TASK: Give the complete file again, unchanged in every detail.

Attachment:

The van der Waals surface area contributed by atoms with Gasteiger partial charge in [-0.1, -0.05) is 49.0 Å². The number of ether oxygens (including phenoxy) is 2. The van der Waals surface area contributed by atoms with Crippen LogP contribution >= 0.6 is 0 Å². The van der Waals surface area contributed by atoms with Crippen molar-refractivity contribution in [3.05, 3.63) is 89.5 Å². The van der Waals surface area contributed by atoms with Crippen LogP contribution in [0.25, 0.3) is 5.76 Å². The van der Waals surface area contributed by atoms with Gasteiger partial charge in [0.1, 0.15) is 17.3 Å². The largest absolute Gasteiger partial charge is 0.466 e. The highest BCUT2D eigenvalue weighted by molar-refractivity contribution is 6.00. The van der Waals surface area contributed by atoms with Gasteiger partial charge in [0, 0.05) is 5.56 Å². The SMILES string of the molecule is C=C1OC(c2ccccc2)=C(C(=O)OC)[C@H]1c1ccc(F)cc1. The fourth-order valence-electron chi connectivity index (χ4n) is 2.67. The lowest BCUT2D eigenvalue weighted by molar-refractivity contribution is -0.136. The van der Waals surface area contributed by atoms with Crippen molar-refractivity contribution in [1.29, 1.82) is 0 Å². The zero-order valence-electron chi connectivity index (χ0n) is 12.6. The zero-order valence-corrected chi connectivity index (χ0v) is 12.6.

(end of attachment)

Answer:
The van der Waals surface area contributed by atoms with Gasteiger partial charge in [-0.1, -0.05) is 49.0 Å². The number of ether oxygens (including phenoxy) is 2. The van der Waals surface area contributed by atoms with Crippen LogP contribution >= 0.6 is 0 Å². The van der Waals surface area contributed by atoms with Crippen molar-refractivity contribution in [3.05, 3.63) is 89.5 Å². The van der Waals surface area contributed by atoms with Crippen LogP contribution in [0.25, 0.3) is 5.76 Å². The van der Waals surface area contributed by atoms with Gasteiger partial charge in [0.1, 0.15) is 17.3 Å². The largest absolute Gasteiger partial charge is 0.466 e. The highest BCUT2D eigenvalue weighted by molar-refractivity contribution is 6.00. The van der Waals surface area contributed by atoms with Gasteiger partial charge in [0, 0.05) is 5.56 Å². The SMILES string of the molecule is C=C1OC(c2ccccc2)=C(C(=O)OC)[C@H]1c1ccc(F)cc1. The fourth-order valence-electron chi connectivity index (χ4n) is 2.67. The lowest BCUT2D eigenvalue weighted by molar-refractivity contribution is -0.136. The van der Waals surface area contributed by atoms with Crippen molar-refractivity contribution in [1.29, 1.82) is 0 Å². The zero-order valence-electron chi connectivity index (χ0n) is 12.6. The zero-order valence-corrected chi connectivity index (χ0v) is 12.6.